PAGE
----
Twitter reinstates Rep. Marjorie Taylor Greene (R-Spartanburg) after she had resigned from the House of Representatives last month. Photo courtesy of Greene’s campaign Facebook page.
TALLAHASSEE – A state House candidate who had resigned from Congress last month and a Facebook page posting about running against Rep. Marjorie Taylor Greene (R-Spartanburg) are back in the news after a report by the state Office of Campaign and Political Finance.
On the same day Greene resigned from Congress, a report on her campaign Facebook page stated that she was running for the Senate in the state Senate District 37 race.
However, Greene, a former state senator from Spartanburg County, did not file the candidacy, according to the report.
Greene also did not file a candidacy for that race, as well.
The Facebook post promoting Greene for Senate came in response to a state Democrat Party request for candidates for the Nov. 6 special election to fill the seat vacated by former Senate President M. Teresa Burns. Greene is one of 10 candidates in the race.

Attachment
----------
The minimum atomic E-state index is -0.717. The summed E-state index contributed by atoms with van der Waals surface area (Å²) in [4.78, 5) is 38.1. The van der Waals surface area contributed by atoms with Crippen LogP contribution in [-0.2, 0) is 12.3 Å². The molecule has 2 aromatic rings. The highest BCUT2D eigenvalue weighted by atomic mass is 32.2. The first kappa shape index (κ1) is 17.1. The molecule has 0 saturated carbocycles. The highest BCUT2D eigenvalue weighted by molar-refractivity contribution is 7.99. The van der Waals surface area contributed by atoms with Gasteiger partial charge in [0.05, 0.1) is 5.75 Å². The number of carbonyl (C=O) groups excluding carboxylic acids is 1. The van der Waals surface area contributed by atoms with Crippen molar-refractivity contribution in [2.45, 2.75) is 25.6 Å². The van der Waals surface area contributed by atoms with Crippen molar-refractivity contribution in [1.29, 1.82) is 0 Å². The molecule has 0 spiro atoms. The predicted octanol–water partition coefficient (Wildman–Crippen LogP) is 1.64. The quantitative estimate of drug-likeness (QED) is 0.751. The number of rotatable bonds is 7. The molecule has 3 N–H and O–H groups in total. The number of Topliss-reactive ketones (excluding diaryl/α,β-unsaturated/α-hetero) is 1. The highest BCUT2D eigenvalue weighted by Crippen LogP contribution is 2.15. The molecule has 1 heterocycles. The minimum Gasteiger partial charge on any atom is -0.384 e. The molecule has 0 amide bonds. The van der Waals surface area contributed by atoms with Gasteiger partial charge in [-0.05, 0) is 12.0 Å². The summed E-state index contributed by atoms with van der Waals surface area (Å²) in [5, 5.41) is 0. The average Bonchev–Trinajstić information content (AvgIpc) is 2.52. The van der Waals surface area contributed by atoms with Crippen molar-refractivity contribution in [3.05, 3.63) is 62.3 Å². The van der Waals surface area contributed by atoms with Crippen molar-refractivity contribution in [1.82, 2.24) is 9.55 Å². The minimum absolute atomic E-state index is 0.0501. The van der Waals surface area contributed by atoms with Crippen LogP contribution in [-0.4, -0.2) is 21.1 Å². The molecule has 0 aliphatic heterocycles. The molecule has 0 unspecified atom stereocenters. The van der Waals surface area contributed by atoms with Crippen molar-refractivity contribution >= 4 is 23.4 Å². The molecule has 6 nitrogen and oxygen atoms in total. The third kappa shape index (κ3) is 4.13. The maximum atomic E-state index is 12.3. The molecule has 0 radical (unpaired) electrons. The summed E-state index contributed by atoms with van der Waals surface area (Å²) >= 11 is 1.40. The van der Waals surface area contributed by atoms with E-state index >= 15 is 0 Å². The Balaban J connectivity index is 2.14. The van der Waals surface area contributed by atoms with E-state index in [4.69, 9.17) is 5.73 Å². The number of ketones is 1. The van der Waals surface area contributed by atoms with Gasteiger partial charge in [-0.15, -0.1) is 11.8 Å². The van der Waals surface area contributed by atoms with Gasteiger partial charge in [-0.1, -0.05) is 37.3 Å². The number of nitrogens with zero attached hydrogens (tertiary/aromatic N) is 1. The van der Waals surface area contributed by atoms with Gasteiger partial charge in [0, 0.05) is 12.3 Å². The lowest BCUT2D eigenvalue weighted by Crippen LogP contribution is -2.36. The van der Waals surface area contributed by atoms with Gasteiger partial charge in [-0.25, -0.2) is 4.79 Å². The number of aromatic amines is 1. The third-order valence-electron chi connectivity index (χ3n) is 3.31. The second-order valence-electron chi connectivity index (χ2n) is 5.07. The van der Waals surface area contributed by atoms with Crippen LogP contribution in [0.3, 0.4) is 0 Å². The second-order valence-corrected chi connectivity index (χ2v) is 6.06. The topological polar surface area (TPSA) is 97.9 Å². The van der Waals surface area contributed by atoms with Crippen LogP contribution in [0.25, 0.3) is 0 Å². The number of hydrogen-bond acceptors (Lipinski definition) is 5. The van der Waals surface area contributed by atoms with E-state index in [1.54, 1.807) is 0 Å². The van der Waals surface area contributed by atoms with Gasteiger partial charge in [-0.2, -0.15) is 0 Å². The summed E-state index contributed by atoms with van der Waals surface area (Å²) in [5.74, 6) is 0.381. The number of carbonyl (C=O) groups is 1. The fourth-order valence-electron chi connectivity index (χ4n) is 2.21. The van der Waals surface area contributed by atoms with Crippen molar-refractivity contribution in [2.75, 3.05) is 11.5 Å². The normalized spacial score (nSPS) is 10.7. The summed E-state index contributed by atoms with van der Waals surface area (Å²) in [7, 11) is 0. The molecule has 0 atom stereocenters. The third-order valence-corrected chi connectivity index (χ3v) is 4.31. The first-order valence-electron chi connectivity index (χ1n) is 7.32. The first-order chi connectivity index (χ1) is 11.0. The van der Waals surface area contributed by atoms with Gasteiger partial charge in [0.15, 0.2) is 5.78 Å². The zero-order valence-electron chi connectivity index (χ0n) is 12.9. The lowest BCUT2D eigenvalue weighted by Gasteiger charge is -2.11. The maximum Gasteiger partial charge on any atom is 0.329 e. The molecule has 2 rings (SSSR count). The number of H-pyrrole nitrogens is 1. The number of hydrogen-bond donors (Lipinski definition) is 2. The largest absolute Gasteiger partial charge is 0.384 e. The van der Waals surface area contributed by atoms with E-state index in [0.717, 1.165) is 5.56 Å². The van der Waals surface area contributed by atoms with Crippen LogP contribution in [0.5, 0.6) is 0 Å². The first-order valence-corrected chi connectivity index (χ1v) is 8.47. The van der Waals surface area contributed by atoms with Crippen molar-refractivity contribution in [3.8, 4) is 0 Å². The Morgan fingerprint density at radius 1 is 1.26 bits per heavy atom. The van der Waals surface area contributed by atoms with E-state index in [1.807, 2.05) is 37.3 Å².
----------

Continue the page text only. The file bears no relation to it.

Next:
There were no other Democrats running in the special election, for which the Legislature must call a special election.
However, Greene had previously run for the Senate in 2004 against former Sen. Steve Beers, who won 66.5 percent of the vote.
Greene, a former state representative who had served since 1995, filed a candidacy for the race in February. And she submitted the nomination papers to the Florida Department of State last month.
But the Office of Campaign and Political Finance reported that Greene did not file the paperwork as required by campaign law and instead filed a nomination to run for the Senate in a new District 37 race.
The office’s report states that Greene also didn’t file a candidacy for the new race, but did file one to run for the District 37 Senate seat in 2004.
If Greene doesn’t run for the Senate, state Rep. Charles Van Pelt, D-West Palm Beach, is running unopposed in the special election for the seat. His party, the Democratic Party of Florida, has nominated Van Pelt without opposition in the general election Nov. 6.
In the meantime, there are 14 Republican candidates in the Senate race, including Republican House Speaker Dean Cannon.